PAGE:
Jimmy Johnson, the caddie for Steve Stricker, is working the next two weeks for Harris English. Johnson didn't work at Trump Doral last week because that was the one tournament Stricker had his wife, Nicki, caddie for him. ... John Daly opened with a 72.


Defending champion Luke Donald was angry about three bogeys over the last four holes that ruined a great round today in the US PGA Tour's Tampa Bay Championship.
Considering the conditions, it still wasn't bad.
With surprisingly cold conditions on a typically tough course at Innisbrook, only 11 of 78 players managed to break par among those who started early and faced temperatures in the low 50s with a brisk wind making it feel even worse.
Brendan Steele's worst swing led to a birdie early in his round, which shifted momentum in his favour on his way to a 3-under 68. He was tied for the lead with Tag Ridings, who birdied his last two holes for a 68.
Vijay Singh, the subject of an anti-doping investigation for admitting he took deer antler spray that is said to contain a growth hormone, was in the group at 69 that included K.J. Choi, Chez Reavie, Dicky Pride and Peter Tomasulo.
Nick Watney was among those who joined Donald (pictured above) at 70.
"It felt more like a major championship today," Steele said. "Usually the lead at the U.S. Open is a few under after the first round at least, even if the winning score ends up being over par.
"To see it only be 3 under at this point is really a testament to how good the golf course is and how difficult the conditions are. Put that combo together and it's not a course that you fake it around. It's not a course you can get away with bad shots."
Donald, despite missing three birdie putts inside 12 feet, was at 4 under when he made bogey on the sixth hole because of a tee shot, was stuck near the back lip of a bunker on the par-3 eighth and then caught a flier out of the rough on the ninth hole and sent the ball over the green and into a bad section of a bunker that didn't have much sand.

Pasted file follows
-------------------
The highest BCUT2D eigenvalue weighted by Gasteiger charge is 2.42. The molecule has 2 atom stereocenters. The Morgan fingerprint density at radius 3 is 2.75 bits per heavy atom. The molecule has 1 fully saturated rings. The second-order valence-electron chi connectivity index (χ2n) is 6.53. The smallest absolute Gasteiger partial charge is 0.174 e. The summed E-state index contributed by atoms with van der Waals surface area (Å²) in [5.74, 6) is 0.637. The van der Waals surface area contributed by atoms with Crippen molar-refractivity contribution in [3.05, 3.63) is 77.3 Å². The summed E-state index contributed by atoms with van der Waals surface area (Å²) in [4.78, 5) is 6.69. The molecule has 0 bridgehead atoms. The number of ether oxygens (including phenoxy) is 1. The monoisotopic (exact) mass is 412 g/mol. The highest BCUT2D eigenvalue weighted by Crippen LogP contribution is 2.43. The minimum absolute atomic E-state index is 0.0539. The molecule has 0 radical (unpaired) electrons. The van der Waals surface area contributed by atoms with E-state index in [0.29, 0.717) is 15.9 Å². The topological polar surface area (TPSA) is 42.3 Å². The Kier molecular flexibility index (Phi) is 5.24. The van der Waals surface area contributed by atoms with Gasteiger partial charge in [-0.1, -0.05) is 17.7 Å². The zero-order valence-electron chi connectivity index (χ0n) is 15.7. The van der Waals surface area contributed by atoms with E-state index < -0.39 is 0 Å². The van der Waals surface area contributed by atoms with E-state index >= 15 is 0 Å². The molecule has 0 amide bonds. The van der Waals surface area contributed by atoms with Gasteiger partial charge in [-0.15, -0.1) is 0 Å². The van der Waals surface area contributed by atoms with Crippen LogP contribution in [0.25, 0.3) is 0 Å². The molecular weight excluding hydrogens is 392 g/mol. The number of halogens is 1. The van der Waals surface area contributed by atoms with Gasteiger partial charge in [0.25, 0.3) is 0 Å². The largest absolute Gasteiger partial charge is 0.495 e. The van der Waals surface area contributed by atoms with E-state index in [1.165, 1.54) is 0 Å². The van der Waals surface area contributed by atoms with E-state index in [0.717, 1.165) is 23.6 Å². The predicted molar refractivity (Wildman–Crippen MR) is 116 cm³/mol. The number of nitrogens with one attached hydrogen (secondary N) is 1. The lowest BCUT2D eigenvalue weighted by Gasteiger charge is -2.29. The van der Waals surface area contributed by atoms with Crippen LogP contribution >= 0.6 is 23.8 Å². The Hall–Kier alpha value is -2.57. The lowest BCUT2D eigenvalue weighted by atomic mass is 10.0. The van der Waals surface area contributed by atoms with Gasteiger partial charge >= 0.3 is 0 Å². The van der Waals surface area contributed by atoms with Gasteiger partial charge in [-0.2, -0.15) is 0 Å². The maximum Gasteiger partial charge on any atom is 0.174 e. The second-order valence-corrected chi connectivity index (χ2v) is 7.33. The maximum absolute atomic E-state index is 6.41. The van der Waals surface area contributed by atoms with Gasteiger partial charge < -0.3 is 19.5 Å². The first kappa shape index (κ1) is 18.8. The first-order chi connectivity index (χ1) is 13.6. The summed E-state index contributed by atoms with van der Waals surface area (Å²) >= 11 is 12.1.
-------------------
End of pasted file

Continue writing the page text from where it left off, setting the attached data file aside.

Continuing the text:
"At one point I felt I should have been 5 or 6 under," Donald said. "To walk off with a 70 and play like that is hard to take. It was shame to cough up a couple of shots. Fifteen of those holes, I played really solid golf."
Some of the early starters arrived in darkness, the temperatures cool and the wind already blowing.
This hasn't been the best weather on the US PGA Tour this year. Already there was such high wind at Kapalua that the tournament didn't start until the fourth day.
Fog wiped out an entire day in San Diego. Snow put the Match Play Championship one day behind. And temperatures were in the 40s early Sunday when the tour first arrived in Florida.
"I had a short rain vest that really wasn't warm enough," Ridings said. "But I got it done on the first couple of holes, and after about six holes I was OK."
Temperatures were warmer in the afternoon for late starters such as Adam Scott, Geoff Ogilvy and Matt Kuchar.
Steele thought he might be in trouble early on his third hole, the par-4 12th, with has a large pond in the middle of the hole.
He worried about having too much club, eased off it and hit a hook that he figured was going into the water. It stopped 10 feet short, and from there he hit wedge to 6 feet for birdie.
"All of a sudden you got from struggling, and maybe making a 5, to making a three," Steele said. "It turned out pretty good."
Singh was in front until he took bogey on the 13th hole. When he finished his round, he declined comment to a PGA Tour official and everyone else.
Ryo Ishikawa holed an 18-foot birdie putt on the last hole for a 71 and was in the group with Sergio Garcia, Charlie Wi and John Senden.
John Daly had a 72. 
Martin Laird just cannot get his season going. He stumbled to a two-over-par 73 and once again will be fighting to be the cut in his second round.
The Scot birdied the second and long fifth after starting with a bogey 6 but he was three over par for his last 13 holes with bogeys at the sixth, 12th and 16th.